Unfortunately, Chennai had another priority – water. Yes, after being notorious for the lack of water, Chennai had gone in a big way for rain harvesting and probably has the best rain harvesting system in the country. Does it make the city administration or the planners of Government less culpable for the current devastation? No. In fact, when they were planning for rain harvesting, had the administration kept it in mind to have rain harvesting facilities in the open places, which were natural rain water paths, current deluge would have contributed to water table rising.
Of course, I agree that in the outskirts of the city, water table had rose in the last fifteen years. These were traditionally low lying areas, where new colonies have come up. But, when the plans were sanctioned I wonder why there was no care taken to include drains?
And in the main city, if it rains even normal for more than a day, that part of the city was always inundated.
It is of course a fact that no amount of planning might have prevented current situation given the level of rains in the last two weeks. But, the current situation of Chennai is a wake-up call for the Governments to review their targets of growth and planning.
Growth, because, it is absurd to have all growth concentrated in few cities. Rather than investing in the Metros, where the Municipal Corporations have budgets that are more than some states and became heavily corrupt (Like in Mumbai, every year contractor earns by re-laying same brick road), Government should focus more on developing small cities. Further growth of any city that has crossed or touching five million population may be discouraged. Given the size of Indian population, the centre shall target at least one thousand smart cities, to start with. One hundred smart cities is a target that is far below being called an ambitious one. All cities that have a population of three to four lacs population shall be having a proper planning division for further expansion. To help these, state governments shall back the local administration by providing regular (we can’t expect continuously) electricity and connectivity to other cities.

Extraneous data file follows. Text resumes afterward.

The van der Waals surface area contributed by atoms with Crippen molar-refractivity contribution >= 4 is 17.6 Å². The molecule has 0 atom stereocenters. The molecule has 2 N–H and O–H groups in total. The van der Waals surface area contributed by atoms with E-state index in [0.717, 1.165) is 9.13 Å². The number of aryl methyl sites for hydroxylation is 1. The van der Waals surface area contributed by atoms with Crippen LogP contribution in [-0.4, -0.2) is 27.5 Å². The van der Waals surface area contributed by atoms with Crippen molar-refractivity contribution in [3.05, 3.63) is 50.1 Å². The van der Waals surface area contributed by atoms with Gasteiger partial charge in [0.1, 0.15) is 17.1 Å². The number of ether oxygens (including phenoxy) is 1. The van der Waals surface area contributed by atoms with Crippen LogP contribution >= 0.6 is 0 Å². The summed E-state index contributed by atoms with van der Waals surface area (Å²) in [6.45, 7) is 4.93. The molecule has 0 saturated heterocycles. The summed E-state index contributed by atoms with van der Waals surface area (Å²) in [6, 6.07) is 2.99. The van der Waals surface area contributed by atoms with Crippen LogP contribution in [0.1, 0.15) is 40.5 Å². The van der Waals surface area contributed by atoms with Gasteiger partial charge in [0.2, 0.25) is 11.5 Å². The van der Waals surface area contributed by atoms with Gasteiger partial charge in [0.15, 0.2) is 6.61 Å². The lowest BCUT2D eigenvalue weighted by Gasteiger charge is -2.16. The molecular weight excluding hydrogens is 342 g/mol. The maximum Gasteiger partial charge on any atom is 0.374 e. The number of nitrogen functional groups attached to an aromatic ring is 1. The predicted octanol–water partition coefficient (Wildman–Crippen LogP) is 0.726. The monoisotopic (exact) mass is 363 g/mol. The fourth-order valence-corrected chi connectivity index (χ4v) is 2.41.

Local planning authorities shall do a survey of water bodies, as marked at the time of British (they have these records, unless threw away on purpose) and ensure the same amount of open places. The fact that successive governments in Delhi (including Arvind Kejriwal) competed with each other to regularize illegal colonies had set a bad example and is being rigorously exploited in other cities as well.
Finally, our notorious judiciary shall not intervene in the process of Governance and stay any demolitions that are authentic, delaying actions. If they want, they can broker peace and regularize, but don’t keep things hanging.
Of all the establishments, again it was the Indian Army that played the role of savior, though nobody pauses to thank them, except forwarding or liking Facebook messages.
Hope, there may come a day, when there would not be any need to call the army for any support for domestic problems.